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Parkinson's Disease

Sense of smell may help sniffing out Parkinson’s early

The sense of smell could help doctors diagnose Parkinson’s disease early, if a study currently underway at Halifax is anything to go by. Researchers leading this study are using scratch and sniff tests to understand the role the sense of smell could play in picking up early signals of the disease.

“We are interested in finding ways to pick out people in early stages of Parkinson’s disease, even before the motor symptoms set in.” said Kim Good, co-principal investigator of Predict Parkinson’s and an associate professor in the Dalhousie Department of Psychiatry.

“The study being conducted uses a scratch and sniff test. Forty scratch and sniff strips are given to participants and they are then asked to identify the correct smell of each. Each page of the strips has four potential answers that participants can choose from.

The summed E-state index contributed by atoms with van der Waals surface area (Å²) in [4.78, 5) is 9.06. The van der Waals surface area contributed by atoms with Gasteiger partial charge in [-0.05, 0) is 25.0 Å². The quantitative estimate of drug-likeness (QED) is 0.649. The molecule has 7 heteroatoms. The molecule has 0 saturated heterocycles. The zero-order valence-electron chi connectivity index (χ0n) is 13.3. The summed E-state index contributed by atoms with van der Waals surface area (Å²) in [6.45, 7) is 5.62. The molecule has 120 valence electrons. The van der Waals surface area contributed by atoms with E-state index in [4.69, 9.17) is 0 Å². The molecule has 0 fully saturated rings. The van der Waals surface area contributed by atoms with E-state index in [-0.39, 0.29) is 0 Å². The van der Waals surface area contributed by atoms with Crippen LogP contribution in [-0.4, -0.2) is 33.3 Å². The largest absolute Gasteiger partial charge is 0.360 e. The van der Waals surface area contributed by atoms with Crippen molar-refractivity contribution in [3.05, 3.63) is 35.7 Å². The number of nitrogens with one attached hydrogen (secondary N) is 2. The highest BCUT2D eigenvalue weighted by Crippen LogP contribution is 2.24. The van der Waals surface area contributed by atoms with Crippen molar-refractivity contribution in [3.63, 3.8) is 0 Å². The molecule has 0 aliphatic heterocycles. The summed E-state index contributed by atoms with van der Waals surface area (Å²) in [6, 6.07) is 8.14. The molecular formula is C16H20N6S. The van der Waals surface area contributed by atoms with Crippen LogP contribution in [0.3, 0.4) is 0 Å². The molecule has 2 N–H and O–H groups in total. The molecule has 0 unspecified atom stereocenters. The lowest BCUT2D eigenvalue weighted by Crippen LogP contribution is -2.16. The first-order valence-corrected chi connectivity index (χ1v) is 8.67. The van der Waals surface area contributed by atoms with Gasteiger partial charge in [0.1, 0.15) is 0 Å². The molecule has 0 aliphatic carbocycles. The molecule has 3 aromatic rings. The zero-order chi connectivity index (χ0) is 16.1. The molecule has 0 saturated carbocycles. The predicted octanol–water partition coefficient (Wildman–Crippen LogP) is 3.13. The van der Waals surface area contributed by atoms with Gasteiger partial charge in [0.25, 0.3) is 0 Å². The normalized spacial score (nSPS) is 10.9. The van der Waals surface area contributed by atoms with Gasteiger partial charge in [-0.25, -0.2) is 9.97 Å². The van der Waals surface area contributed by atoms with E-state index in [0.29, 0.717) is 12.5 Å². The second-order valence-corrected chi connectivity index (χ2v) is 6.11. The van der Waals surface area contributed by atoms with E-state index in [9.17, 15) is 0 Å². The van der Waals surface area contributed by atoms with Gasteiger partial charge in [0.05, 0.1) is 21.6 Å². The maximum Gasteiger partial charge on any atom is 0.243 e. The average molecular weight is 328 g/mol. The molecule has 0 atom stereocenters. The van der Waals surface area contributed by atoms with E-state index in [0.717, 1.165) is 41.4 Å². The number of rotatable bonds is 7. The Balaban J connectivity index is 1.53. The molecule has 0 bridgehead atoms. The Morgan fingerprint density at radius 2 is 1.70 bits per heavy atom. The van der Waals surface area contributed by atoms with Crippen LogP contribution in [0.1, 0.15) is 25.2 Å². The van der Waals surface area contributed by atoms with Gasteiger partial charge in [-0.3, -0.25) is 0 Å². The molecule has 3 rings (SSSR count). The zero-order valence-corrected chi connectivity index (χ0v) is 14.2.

“Smell deficits appear in Parkinson’s patients many years before they start noticing motor problems. If you ask people post-diagnosis … how long back did you start having difficulties with your sense of smell, they would most likely say ‘Oh it’s been years’,” says Good.

The response of the participants to the scratch and sniff tests will allow researchers to pinpoint biomarkers, which in turn, may help them identify who may be at risk of the disease. The test was developed at the University of Pennsylvania and has been in vogue for years in Parkinson’s research. However, never before has it been used for early diagnosis of pre-clinical Parkinson’s. “This study will break new ground,” Good said.

Good is also looking at first-degree relatives of Parkinson’s patients because the likelihood of their developing the disease is about two per cent as compared to one for the general population. The study began in 2007 and is expected to be completed by 2017 and also involves an MRI scan and a cognitive assessment.

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